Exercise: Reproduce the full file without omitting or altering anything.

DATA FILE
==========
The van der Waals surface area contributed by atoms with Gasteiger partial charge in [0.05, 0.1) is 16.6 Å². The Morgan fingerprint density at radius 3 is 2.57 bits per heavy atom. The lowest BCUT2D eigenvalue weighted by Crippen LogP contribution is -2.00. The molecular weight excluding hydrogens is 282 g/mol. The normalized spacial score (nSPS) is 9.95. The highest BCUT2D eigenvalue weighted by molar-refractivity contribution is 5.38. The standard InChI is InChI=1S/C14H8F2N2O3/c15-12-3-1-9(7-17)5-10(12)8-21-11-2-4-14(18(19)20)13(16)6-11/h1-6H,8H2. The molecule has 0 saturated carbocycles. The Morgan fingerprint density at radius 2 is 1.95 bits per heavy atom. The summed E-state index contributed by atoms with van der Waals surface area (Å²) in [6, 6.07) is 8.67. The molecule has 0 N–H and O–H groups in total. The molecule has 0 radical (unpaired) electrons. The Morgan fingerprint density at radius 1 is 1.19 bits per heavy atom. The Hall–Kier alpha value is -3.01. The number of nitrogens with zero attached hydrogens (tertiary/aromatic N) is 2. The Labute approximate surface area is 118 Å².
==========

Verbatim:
The van der Waals surface area contributed by atoms with Gasteiger partial charge in [0.05, 0.1) is 16.6 Å². The Morgan fingerprint density at radius 3 is 2.57 bits per heavy atom. The lowest BCUT2D eigenvalue weighted by Crippen LogP contribution is -2.00. The molecular weight excluding hydrogens is 282 g/mol. The normalized spacial score (nSPS) is 9.95. The highest BCUT2D eigenvalue weighted by molar-refractivity contribution is 5.38. The standard InChI is InChI=1S/C14H8F2N2O3/c15-12-3-1-9(7-17)5-10(12)8-21-11-2-4-14(18(19)20)13(16)6-11/h1-6H,8H2. The molecule has 0 saturated carbocycles. The Morgan fingerprint density at radius 2 is 1.95 bits per heavy atom. The summed E-state index contributed by atoms with van der Waals surface area (Å²) in [6, 6.07) is 8.67. The molecule has 0 N–H and O–H groups in total. The molecule has 0 radical (unpaired) electrons. The Morgan fingerprint density at radius 1 is 1.19 bits per heavy atom. The Hall–Kier alpha value is -3.01. The number of nitrogens with zero attached hydrogens (tertiary/aromatic N) is 2. The Labute approximate surface area is 118 Å².